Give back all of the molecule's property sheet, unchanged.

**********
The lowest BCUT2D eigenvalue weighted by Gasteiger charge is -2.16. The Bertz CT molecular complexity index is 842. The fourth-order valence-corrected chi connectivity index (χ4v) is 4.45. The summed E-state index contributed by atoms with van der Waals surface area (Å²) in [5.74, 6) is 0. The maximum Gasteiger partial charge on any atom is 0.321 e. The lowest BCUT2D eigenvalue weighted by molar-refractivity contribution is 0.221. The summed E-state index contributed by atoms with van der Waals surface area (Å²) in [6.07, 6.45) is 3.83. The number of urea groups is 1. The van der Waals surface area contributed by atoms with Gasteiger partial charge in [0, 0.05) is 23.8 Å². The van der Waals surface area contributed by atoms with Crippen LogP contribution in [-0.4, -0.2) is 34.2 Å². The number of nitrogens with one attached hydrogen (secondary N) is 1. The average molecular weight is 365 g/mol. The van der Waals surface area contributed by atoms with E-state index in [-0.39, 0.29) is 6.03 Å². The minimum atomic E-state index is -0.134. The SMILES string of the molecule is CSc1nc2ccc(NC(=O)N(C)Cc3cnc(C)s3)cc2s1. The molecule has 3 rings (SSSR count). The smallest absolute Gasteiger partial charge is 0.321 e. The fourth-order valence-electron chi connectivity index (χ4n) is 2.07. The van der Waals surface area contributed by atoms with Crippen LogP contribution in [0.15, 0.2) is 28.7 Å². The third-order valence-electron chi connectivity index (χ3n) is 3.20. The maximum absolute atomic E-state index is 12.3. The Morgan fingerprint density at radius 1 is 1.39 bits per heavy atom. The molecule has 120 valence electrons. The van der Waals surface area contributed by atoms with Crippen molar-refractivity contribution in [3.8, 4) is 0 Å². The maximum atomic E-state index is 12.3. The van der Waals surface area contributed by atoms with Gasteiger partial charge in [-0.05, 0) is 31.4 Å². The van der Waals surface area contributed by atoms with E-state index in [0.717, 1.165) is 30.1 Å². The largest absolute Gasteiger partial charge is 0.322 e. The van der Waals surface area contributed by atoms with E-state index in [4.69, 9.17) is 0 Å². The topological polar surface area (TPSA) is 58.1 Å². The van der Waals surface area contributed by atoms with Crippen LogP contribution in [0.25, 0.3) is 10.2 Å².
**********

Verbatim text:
The lowest BCUT2D eigenvalue weighted by Gasteiger charge is -2.16. The Bertz CT molecular complexity index is 842. The fourth-order valence-corrected chi connectivity index (χ4v) is 4.45. The summed E-state index contributed by atoms with van der Waals surface area (Å²) in [5.74, 6) is 0. The maximum Gasteiger partial charge on any atom is 0.321 e. The lowest BCUT2D eigenvalue weighted by molar-refractivity contribution is 0.221. The summed E-state index contributed by atoms with van der Waals surface area (Å²) in [6.07, 6.45) is 3.83. The number of urea groups is 1. The van der Waals surface area contributed by atoms with Gasteiger partial charge in [0, 0.05) is 23.8 Å². The van der Waals surface area contributed by atoms with Crippen LogP contribution in [-0.4, -0.2) is 34.2 Å². The number of nitrogens with one attached hydrogen (secondary N) is 1. The average molecular weight is 365 g/mol. The van der Waals surface area contributed by atoms with E-state index in [-0.39, 0.29) is 6.03 Å². The minimum atomic E-state index is -0.134. The SMILES string of the molecule is CSc1nc2ccc(NC(=O)N(C)Cc3cnc(C)s3)cc2s1. The molecule has 3 rings (SSSR count). The smallest absolute Gasteiger partial charge is 0.321 e. The fourth-order valence-electron chi connectivity index (χ4n) is 2.07. The van der Waals surface area contributed by atoms with Crippen LogP contribution in [0.15, 0.2) is 28.7 Å². The third-order valence-electron chi connectivity index (χ3n) is 3.20. The maximum absolute atomic E-state index is 12.3. The Morgan fingerprint density at radius 1 is 1.39 bits per heavy atom. The molecule has 120 valence electrons. The van der Waals surface area contributed by atoms with Crippen molar-refractivity contribution in [3.8, 4) is 0 Å². The maximum atomic E-state index is 12.3. The van der Waals surface area contributed by atoms with Gasteiger partial charge in [-0.05, 0) is 31.4 Å². The van der Waals surface area contributed by atoms with E-state index in [0.717, 1.165) is 30.1 Å². The largest absolute Gasteiger partial charge is 0.322 e. The van der Waals surface area contributed by atoms with E-state index in [4.69, 9.17) is 0 Å². The topological polar surface area (TPSA) is 58.1 Å². The van der Waals surface area contributed by atoms with Crippen LogP contribution in [0.25, 0.3) is 10.2 Å².